Divvy Homes has raised a $200 million Series D funding led by Tiger Global Management and Caffeinated Capital, with participation from existing investors including Andreessen Horowitz, GGV Capital, GIC and Moore Specialty Credit. The funding reportedly values San Francisco-based Divvy at $2 billion.
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Divvy aims to make homeownership more accessible via a rent-to-own model. Its latest funding comes just six months after it raised a $110 million Series C funding, also led by Tiger Global. The company said it has already closed more home sales this year than it did in total between its founding in 2017 and 2020. That growth, it said, attracted the attention of its lead investors, who it said “preempted the Series D.”
Customers work with Divvy to find a home, and then the company purchases the home on their behalf with the customer contributing about 1 percent to 2 percent of the home’s value. Customers then rent the home, with about 25 percent of the monthly payment going toward a future down payment, the company told Crunchbase News in February.
Clients can build up to 10 percent of the value of the home over the course of their three-year lease, but are also free to buy the home at any point during the lease. If a customer decides not to buy the home, they are able to cash out their savings, the company said. To date, its customers have exercised their option to purchase at a rate of roughly 40 percent, Divvy said this week.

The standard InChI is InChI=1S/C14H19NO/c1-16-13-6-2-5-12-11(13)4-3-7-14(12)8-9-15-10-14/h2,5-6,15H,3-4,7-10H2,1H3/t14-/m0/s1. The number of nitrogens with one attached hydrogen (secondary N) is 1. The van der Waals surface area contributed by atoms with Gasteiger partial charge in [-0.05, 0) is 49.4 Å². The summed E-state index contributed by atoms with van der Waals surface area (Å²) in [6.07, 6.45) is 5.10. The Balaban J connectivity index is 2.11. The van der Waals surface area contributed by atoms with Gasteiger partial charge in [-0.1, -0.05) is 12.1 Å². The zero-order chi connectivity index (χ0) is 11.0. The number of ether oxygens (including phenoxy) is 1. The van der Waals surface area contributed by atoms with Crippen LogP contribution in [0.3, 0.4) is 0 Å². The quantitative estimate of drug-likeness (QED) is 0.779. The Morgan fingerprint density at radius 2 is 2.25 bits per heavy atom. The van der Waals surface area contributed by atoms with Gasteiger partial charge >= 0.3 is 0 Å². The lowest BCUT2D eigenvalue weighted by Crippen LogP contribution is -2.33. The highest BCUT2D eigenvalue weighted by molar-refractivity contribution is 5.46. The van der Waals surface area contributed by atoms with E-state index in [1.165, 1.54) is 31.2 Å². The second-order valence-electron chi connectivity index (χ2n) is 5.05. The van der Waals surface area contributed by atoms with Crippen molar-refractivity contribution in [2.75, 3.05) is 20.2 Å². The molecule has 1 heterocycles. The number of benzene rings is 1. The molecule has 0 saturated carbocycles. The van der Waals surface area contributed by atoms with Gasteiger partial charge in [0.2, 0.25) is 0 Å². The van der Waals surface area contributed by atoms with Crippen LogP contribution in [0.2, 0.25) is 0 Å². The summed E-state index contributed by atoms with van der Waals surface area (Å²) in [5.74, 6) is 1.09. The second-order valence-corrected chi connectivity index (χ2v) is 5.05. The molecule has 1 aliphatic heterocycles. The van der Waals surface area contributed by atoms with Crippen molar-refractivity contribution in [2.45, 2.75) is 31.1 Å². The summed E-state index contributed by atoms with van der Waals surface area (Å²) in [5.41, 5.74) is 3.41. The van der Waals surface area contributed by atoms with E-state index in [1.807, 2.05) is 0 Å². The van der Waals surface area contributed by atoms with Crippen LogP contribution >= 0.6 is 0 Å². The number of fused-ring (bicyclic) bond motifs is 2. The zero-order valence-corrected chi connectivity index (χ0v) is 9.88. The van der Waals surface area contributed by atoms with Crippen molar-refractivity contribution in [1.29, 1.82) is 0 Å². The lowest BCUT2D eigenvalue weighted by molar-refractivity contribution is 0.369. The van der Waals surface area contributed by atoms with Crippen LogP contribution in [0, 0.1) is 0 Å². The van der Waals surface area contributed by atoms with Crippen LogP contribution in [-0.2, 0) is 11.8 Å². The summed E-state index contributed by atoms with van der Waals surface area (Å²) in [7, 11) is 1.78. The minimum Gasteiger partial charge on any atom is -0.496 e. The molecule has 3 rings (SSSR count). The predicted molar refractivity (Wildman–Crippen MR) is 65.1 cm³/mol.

Divvy says it now operates in 16 markets and is expanding its footprint in Georgia, Texas and Florida, and works with about 25,000 real estate agents across the country.
CEO Adena Hefets told Crunchbase News earlier this year that the company also plans to add adjacent homebuying services, such as in-house real estate agents, and title, escrow services and mortgage services. “It just creates a more consistent customer experience to not be using as many third parties and bring a lot of this stuff in house,” she said in that interview.
Divvy’s funding and growth follows a pandemic-fueled homebuying boom across the country that has also pushed up prices. Other startups in the homebuying space that have raised notable venture funding this year include Doorvest, Propertymate and Rendin. Tech-enabled residential real estate brokerage Compass also went public in April.
Marlize van Romburgh and Sophia Kunthara contributed.
Illustration: Dom Guzman
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